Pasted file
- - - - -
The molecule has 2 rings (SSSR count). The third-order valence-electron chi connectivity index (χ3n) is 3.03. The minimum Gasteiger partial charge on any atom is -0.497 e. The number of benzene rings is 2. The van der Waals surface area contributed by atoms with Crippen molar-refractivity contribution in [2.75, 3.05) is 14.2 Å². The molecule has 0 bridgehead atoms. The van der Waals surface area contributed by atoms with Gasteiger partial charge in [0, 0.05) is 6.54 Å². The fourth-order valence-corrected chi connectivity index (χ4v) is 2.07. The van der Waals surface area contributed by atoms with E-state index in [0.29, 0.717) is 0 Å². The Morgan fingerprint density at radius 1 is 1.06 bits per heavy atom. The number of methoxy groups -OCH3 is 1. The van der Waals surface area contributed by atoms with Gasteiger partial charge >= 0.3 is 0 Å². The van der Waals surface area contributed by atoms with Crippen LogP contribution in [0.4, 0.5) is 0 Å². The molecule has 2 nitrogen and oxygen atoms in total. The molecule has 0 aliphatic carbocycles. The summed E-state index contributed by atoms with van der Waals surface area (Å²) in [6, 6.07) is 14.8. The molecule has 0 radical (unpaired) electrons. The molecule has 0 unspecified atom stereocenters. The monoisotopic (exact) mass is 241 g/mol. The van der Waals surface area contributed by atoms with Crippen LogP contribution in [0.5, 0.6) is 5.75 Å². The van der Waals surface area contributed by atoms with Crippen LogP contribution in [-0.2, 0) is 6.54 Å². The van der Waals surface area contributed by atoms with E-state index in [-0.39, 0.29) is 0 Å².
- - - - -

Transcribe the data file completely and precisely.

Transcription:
The molecule has 2 rings (SSSR count). The third-order valence-electron chi connectivity index (χ3n) is 3.03. The minimum Gasteiger partial charge on any atom is -0.497 e. The number of benzene rings is 2. The van der Waals surface area contributed by atoms with Crippen molar-refractivity contribution in [2.75, 3.05) is 14.2 Å². The molecule has 0 bridgehead atoms. The van der Waals surface area contributed by atoms with Gasteiger partial charge in [0, 0.05) is 6.54 Å². The fourth-order valence-corrected chi connectivity index (χ4v) is 2.07. The van der Waals surface area contributed by atoms with E-state index in [0.29, 0.717) is 0 Å². The Morgan fingerprint density at radius 1 is 1.06 bits per heavy atom. The number of methoxy groups -OCH3 is 1. The van der Waals surface area contributed by atoms with Gasteiger partial charge >= 0.3 is 0 Å². The van der Waals surface area contributed by atoms with Crippen LogP contribution in [0.4, 0.5) is 0 Å². The molecule has 2 nitrogen and oxygen atoms in total. The molecule has 0 aliphatic carbocycles. The summed E-state index contributed by atoms with van der Waals surface area (Å²) in [6, 6.07) is 14.8. The molecule has 0 radical (unpaired) electrons. The molecule has 0 unspecified atom stereocenters. The monoisotopic (exact) mass is 241 g/mol. The van der Waals surface area contributed by atoms with Crippen LogP contribution in [0.5, 0.6) is 5.75 Å². The van der Waals surface area contributed by atoms with Crippen LogP contribution in [-0.2, 0) is 6.54 Å². The van der Waals surface area contributed by atoms with E-state index in [-0.39, 0.29) is 0 Å².